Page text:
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Hard probes of high-density Quantum Chromo Dynamics in high-energy hadronic collisions at CERN-LHC.

Final Activity Report Summary - HIGH-DENSITY-QCD@LHC (Hard probes of high-density Quantum Chromo Dynamics in high-energy hadronic collisions at CERN-LHC)

The Large Hadron Collider (LHC), in its final construction phase at the CERN laboratory in Geneva, will make possible the study of the particles and forces of nature at energies never explored before. By colliding protons and heavy nuclei against each other at energies of 5-14 Tera-electron-volts, one expects to recreate locally the conditions that existed in the universe a fraction of billionth of a second after the Big Bang. By detecting the products of such reactions in complex detector systems, the high-energy physicists aim at finding new particles theoretically predicted but never observed before (such as the Higgs boson or super-symmetric particles) as well as at studying the phase transitions that took place in the primordial universe. The Fellowship project has focused on the preparation of the physics programme of one of the big experiments at the LHC, the Compact Muon Solenoid (CMS).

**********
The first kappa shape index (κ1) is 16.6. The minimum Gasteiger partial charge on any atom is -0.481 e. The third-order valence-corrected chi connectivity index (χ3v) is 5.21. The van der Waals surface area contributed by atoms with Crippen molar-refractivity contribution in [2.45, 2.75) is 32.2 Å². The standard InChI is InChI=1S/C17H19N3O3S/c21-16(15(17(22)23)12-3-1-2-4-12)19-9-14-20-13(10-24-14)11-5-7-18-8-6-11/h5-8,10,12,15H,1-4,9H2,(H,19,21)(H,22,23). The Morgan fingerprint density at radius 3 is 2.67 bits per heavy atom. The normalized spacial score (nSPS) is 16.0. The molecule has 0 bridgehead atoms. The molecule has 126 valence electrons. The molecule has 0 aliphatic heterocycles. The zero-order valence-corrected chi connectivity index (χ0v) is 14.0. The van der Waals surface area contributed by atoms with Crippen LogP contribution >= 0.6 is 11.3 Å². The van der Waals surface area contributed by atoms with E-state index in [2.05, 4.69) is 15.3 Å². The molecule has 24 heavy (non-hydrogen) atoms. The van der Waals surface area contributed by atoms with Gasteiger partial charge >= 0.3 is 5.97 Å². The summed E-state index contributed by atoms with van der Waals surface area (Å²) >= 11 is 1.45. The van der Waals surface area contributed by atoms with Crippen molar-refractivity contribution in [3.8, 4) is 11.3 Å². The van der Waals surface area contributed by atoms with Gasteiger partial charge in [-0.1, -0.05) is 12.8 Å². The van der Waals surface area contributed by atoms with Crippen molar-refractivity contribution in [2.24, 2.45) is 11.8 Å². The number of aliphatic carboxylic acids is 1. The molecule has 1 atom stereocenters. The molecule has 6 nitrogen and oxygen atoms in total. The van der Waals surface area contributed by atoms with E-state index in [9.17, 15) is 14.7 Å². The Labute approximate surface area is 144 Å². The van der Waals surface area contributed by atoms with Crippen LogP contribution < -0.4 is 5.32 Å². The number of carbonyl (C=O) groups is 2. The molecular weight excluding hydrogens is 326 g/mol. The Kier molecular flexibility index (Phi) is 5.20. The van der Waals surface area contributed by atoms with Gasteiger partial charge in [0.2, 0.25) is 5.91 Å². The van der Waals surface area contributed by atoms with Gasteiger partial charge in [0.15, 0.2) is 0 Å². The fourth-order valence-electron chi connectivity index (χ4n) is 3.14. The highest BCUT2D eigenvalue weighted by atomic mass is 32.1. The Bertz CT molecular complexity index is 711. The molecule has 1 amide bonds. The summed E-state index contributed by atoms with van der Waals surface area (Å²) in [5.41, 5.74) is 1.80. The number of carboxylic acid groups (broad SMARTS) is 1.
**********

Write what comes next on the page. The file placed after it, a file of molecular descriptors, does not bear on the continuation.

The most important achievements of the project are:
1. The preparation of the physics programme and the construction of three new detector systems of the CMS experiment: the (i) CASTOR and the (ii) ZDC forward electromagnetic and hadronic calorimeters, and the (iii) FP420 proton taggers. Those three new detectors will allow the measurement of particles produced at angles very close to the beam in proton-proton and nucleus-nucleus collisions at the LHC. The possibility to have such instrumentation at very small angles will open access to a rich programme of study of the properties of the strong interaction that binds quarks and gluons together, and also will allow one to identify more efficiently the collisions that may have produced a Higgs boson.
2. The coordination within the CMS experiment of all the physics studies related to nucleus-nucleus collisions. The Fellow has acted as coordinator of about 100 people from 25 institutions all over the world who are interested in the study of the quark-gluon plasma state of matter, and has been the editor of a 150-pages publication that summarises the capabilities of the CMS experiment to carry out such a research programme. By measuring the particles issuing from the very hot and dense 'soup' of quarks and gluons produced in head-on collisions of heavy-ions at the LHC, one will be able to analyse the properties of the strong interaction in a regime of temperatures and pressures never reached before in the laboratory.
3. The organisation of a few workshops, the participation in numerous international conferences, the redaction of various review papers and the supervision of students, all activities related to fore-front physics at the LHC.